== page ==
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Meeting can be catalyst to environmental solutions

The Korea Meteorological Administration recently announced that the average temperature in May this year set a new record high. The hot weather is continuing into June, as temperatures remain higher than those of last year. Consequently electricity consumption has sharply increased, prompting government agencies to curtail air conditioning hours, shed formal suits for radical business casuals, and also review raising electricity prices. Without a doubt, climate change is taking its toll on our daily lives.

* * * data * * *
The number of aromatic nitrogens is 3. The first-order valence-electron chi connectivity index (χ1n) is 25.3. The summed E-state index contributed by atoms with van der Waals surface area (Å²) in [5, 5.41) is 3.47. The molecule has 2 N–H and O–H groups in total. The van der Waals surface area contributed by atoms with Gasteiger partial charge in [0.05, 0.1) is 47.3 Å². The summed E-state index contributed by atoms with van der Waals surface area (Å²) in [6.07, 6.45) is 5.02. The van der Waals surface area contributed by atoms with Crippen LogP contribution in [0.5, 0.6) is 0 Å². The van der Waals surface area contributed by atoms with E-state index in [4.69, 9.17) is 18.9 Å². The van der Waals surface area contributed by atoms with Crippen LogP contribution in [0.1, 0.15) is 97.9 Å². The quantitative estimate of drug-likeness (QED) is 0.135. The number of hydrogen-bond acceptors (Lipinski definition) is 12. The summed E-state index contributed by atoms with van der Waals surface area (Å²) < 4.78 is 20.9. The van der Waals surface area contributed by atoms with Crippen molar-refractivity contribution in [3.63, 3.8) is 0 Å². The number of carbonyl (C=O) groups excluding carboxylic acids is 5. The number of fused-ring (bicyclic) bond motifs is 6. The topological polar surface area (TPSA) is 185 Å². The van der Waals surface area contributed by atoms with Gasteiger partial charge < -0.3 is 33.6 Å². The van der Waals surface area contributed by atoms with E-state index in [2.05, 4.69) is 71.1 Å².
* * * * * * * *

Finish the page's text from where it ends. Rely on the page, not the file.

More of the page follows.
Minister of Environment Yoo Young-sook
Minister of Environment Yoo Young-sook

Globally, a financial crisis in the European Union is a cause of grave concern. The countries find themselves in a very painful situation, after the collapse of the real estate market and prolonged unemployment.

On the other hand, there are countries like Korea and other trading partners of the EU who worry that their trade will suffer as a direct consequence of the European crisis. The very fact that we are directly affected by the same weather problems and economic challenges solemnly reminds us that we live in a global society.

What is the life that we, as mankind, commonly pursue?

What are the challenges we face together, and what are their solutions?